Dave Debeau [00:05:09] so I started asking because for those kind of price points, you can't you can't make it as a single family home and it might get close, you know, as a property of a secondary suite at or down or something. Yeah, yeah. Interesting. Very, very cool. So what was it that got you inspired and activated into real estate investing? What were you doing before? What got you into the whole thing?

Jay Gabrani [00:05:32] Sure. Even though I went to university trained and educated as a professional accountant, I pretty well I had always promised my parents I'd never work for anyone. After twenty five, the last day I ever had a job was the day before my twenty fifth birthday. I left the accounting firm I was working at. Let's just say ever since then I have been an entrepreneur, several different businesses, but in terms of real estate. So I started business in the late 90s when I left my work. But real estate was very specific. It was after my first child was born, Jaiden. He was born in August of 2005. And when I held him, I realized, oh, boy, life's changed. And up until then, let's say I was doing well as a bachelor. It was OK. It was fun. But now you have your newly married, you have your wife, you have the new son, got to buy a house, all that stuff. So all I wanted to do was I have always driven to be successful. I was always rather ambitious, but I wanted to know how millionaires became millionaires. And you can even see on the bookshelf behind me, there's lots and lots of books. Back in 2005, I just started reading. I joined an association. We both know Rain started learning. And then so it was mainly because my son was born. I was like, how do millionaires become millionaires? I read a whole bunch of stuff. I chose real estate.

Dave Debeau [00:06:47] Very nice. So then at that point you were buying in Edmonton, is that correct?

Jay Gabrani [00:06:52] That's right. So when he was born and I started researching in December of 2005, the same properties I bought like a year and a half later were a hundred and thirty thousand cheaper. I could have bought things for one hundred and thirty hundred and forty thousand. I was again focus. I was buying three bedroom townhouses in North Edmonton really close to the ring road. And if I bought right when he was born, I would have eight hundred and three hundred and forty. Instead I waited about eighteen months, credit crisis building up price of oil building up and I bought a two hundred and seventy thousand and literally I like I said, you couldn't buy any higher than me. It fell down to like under two hundred thousand in what seemed overnight, but maybe it took four or five months.

Dave Debeau [00:07:37] So what did you do with with those properties in Edmonton? Did you hold on to them until things came back around? Did you take a loss on them or what did you do?

Jay Gabrani [00:07:46] I basically did hold, but let's understand that it was negative cash flow now. So basically I held them. I still own two of them to this day. They still have not recovered pricing wise. But now that it's been since 2007, a lot of the pay down the mortgages have been paid down. So I'm OK. And again, I don't know what's going to happen with Alberta. I'm looking at it and saying, OK, I've been waiting for it for twelve, thirteen, fourteen years to improve, but it hasn't. So again, we just however, I will point out to people, if they're in that position, even though I've owned them for like over a decade, they've only ever been vacant three months. Wow. In total. So that's the good thing. If you can keep your stuff rented, that's kind of the name of the game when you're in trouble. Right? Like when you're going through some trouble, keep it rented, keep the space full. So that's one thing I want people to point out. It's not always doom and gloom, even when the numbers go down, if you stay rent.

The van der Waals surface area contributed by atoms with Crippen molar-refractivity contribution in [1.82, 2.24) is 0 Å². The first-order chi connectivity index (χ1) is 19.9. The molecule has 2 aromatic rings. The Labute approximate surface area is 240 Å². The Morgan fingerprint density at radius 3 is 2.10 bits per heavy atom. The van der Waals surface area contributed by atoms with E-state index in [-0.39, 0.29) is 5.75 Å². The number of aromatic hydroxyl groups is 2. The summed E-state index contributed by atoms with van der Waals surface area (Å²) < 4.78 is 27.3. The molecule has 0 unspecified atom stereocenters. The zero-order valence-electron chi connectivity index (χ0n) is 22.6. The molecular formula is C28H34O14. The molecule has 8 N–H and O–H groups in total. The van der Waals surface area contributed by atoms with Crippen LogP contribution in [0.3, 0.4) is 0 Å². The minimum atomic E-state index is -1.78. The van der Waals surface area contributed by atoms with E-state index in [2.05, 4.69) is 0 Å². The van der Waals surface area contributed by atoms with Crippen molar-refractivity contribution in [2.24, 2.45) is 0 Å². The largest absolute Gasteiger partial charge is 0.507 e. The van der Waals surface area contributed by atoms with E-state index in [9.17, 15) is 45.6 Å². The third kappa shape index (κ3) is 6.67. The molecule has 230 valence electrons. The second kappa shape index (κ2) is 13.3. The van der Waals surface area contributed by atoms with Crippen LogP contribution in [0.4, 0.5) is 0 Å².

Dave Debeau [00:08:46] Yeah, exactly. Because like you pointed out, especially over that kind of time frame, your tenants have been paying rent almost all that time except for three months. That's right. And they've been paying off your mortgage for you. So, I mean, your mortgage has been paid way, way down over those however many years.

Jay Gabrani [00:09:04] That's like forty. Fifty thousand. Yep. And under pressure.

Dave Debeau [00:09:08] All right. So then so you're buying a lot of single family homes. Where you working with investors? Were you just using your own capital? What did you do for downpayment.

Jay Gabrani [00:09:18] Yeah. Hopefully your ideas could get something out of this too is in Edmonton. It was all my own money and basically it evaporated in that four to six months. The down payment money I'd put in 20 percent down, all going. So by this time, my wife and I had two more children. So we have three children under five. I'm wiped out. No cash left. Business still running, but it even got hurt by the credit crisis. But I still knew I wanted to continue with real estate investing. That's when I switched focused. Oakville and Oakville was all with partners. One hundred percent JV partners. I started with the best man in my wedding. John, I go, John. I really screwed up in Edmonton, but I've been studying Oakville, right? I've been looking at the economic factors and I think it's going to boom. I don't have any money left. Do you want to go in with me? He's like, yeah, let's do it. He knew nothing about real estate. He had no inclination to learn real estate. But he's like, yeah, let's do it. Then slowly it starts. Right. I invite John, John invites Tony, Tony, invite Sam. And before you know it, you have partners basically saying, all right, we believe you. We like what you're doing. You have to be very trustworthy. You have to tell them the bad news and the good news. And people can raise money. There's money everywhere. Oh, my goodness gracious. There's so much money just sitting around. If you you should never have the excuse of there's no money because if you don't have it, that's fine. Partner, partner, be resourceful. It's not about having resources. It's about being resourceful. So, yes,